WM Professional media players test - PhoneArena

WM Professional media players test

Introduction and Music Players


Aswe often mention in our reviews of Windows Mobile Professional phones,one of their main advantages smartphones is the ability to installvarious applications. In this article we will discuss those of them,which will let you transform your device in a personal multimediaplayer (PMP).

Keep in mind,that no program can compensate forpoor sound quality or overcome the low-end earpieces included in adevice’s package, and that’s why we’ll only rate them for comfort ofcontrol and options offered.

The tests have been made with Samsung OMNIA, HTC Wizard and i-mate 6150in order to check if all players are fully operational under thedifferent resolutions ( respectively WQVGA, QVGA, VGA) and processorspeed. If it hasn’t been explicitly mentioned in the text, then we’vehad no troubles.

Music Players

Free ones:

Slide 2 Play (S2P)

One of the most impressive functions of iPhone’s music player is Cover Flow, which allows you to view your music collection by simply swiping your finger over the large album. Thanks to Slide 2 Play  this awesome interface is now available on every Windows Mobile Professional device. The last version of the application is offered in two variants – for QVGA and VGA displays, but you can still use it with a WQVGA (240x400) one, like in OMNIA.

The interface and the controls are identical to the iPhone’s and are very convenient. Nevertheless, there are some bugs which still need to be addressed. For instance, if you have a few songs from different albums in the same folder, only the first one (in alphabetical order) will appear. It would be great if the album information was taken from the ID3 tags of the files and appeared as separate, despite being in the same place. Accelerometer support is not present either, but landscape view is still utilized and switching is done in a very clever way; simply run your finger across the screen in the direction you want and voila, you are in Cover Flow mode!   It’s also nice that you are able to control the player using the D-pad.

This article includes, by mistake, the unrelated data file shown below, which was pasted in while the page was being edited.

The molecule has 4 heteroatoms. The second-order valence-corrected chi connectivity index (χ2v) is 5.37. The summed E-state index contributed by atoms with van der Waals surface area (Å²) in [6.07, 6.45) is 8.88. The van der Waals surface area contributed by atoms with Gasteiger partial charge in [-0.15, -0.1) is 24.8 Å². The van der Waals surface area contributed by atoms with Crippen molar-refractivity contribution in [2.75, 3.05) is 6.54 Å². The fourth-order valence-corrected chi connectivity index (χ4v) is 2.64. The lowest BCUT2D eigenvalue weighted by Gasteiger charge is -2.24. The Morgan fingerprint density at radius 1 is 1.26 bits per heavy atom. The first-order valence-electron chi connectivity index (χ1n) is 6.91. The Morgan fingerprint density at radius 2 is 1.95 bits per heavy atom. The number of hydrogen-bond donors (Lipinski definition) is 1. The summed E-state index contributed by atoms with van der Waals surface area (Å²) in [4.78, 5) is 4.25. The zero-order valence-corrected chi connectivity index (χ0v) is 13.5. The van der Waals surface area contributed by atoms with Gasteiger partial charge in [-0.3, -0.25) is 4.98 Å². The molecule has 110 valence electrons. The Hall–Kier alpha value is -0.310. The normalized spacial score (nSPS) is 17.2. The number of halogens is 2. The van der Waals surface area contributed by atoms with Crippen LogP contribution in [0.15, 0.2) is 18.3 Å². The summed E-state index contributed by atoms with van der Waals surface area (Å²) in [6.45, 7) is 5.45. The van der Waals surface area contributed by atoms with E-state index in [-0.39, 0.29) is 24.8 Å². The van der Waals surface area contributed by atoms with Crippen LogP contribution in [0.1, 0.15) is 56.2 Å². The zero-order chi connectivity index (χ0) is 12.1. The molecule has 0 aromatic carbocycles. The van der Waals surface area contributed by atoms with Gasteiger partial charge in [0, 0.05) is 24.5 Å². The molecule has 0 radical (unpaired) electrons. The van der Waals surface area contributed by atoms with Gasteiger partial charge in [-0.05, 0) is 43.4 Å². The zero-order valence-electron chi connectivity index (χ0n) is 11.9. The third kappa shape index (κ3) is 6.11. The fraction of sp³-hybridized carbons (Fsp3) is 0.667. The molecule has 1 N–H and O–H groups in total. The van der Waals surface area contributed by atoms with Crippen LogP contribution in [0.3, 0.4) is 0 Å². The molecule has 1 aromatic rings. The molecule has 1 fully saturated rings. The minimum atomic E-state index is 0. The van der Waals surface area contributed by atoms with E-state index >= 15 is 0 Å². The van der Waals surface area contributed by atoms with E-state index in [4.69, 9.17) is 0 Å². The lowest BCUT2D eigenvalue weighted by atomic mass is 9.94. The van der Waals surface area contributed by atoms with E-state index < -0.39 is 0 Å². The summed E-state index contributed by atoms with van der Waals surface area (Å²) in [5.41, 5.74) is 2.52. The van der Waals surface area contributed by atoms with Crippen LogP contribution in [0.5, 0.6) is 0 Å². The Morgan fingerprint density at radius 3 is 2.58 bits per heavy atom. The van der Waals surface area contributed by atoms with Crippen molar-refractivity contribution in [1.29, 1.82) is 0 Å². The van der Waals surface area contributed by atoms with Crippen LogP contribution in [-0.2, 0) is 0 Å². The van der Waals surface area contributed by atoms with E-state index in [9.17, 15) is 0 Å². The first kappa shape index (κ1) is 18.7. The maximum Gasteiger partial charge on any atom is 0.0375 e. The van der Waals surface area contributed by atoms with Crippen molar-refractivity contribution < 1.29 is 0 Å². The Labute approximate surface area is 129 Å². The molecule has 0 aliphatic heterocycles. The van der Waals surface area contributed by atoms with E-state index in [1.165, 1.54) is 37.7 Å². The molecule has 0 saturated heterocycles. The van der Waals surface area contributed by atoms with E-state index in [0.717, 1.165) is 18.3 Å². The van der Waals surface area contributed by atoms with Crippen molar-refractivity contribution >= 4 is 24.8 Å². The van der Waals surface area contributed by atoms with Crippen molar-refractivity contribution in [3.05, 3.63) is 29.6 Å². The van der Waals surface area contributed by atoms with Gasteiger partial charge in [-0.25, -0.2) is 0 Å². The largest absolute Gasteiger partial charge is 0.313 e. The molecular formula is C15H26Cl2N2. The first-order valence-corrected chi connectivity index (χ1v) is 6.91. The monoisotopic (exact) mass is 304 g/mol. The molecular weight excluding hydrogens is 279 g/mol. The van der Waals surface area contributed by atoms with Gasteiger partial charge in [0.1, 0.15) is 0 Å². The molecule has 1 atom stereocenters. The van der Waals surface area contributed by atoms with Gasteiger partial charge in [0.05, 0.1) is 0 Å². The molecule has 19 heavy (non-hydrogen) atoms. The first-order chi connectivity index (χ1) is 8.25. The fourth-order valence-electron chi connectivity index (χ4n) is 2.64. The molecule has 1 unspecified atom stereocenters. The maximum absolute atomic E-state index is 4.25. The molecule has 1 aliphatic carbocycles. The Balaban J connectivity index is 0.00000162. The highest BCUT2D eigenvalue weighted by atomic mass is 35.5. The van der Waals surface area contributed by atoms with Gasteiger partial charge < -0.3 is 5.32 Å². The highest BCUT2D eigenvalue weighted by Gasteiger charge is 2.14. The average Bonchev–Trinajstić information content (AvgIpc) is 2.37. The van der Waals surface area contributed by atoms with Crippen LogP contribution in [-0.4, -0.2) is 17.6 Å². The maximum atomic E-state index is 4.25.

Basically, this is the best and player in terms of options and design, and an added bonus is its price…free!] There still are no extras such as an equalizer, but its creator (A_C at xdadevelepors) often releases updates and we expect functionality to be continually added.

Mort Player

Although not as effective and convenient as S2P, the Mort player offers many options and a few variants for different skins. Like the PC application Winamp, skins completely transform the player and influence everything from album art display to control scheme. There are various visualizations (showing the playlist or minimized to only a quarter of the screen), as well as different sound effects and the option for manual adjustment of the equalizer.

Unfortunately, Mort Player is kind of ugly, not very intuitive and you’ll need time to get used to it. Also, bear in mind that it doesn’t appear in full screen with WQVGA displays.



This player has been entirely designed with the album art in mind. If all of your songs are tagged correctly you’ll be able to enjoy their covers as well. If not, the only thing visible will be a large icon with a note. The good news is that the information and the order in which the artists and the albums appear is taken from the file, and doesn’t depend on the folder they are in. The covers take almost the entire screen, and switching to another music compilation is done by running your finger across the screen. Unfortunately, this transition is very choppy in phones with slower processors or less memory. In addition, the play/stop visualization and the progress bar are rather ugly.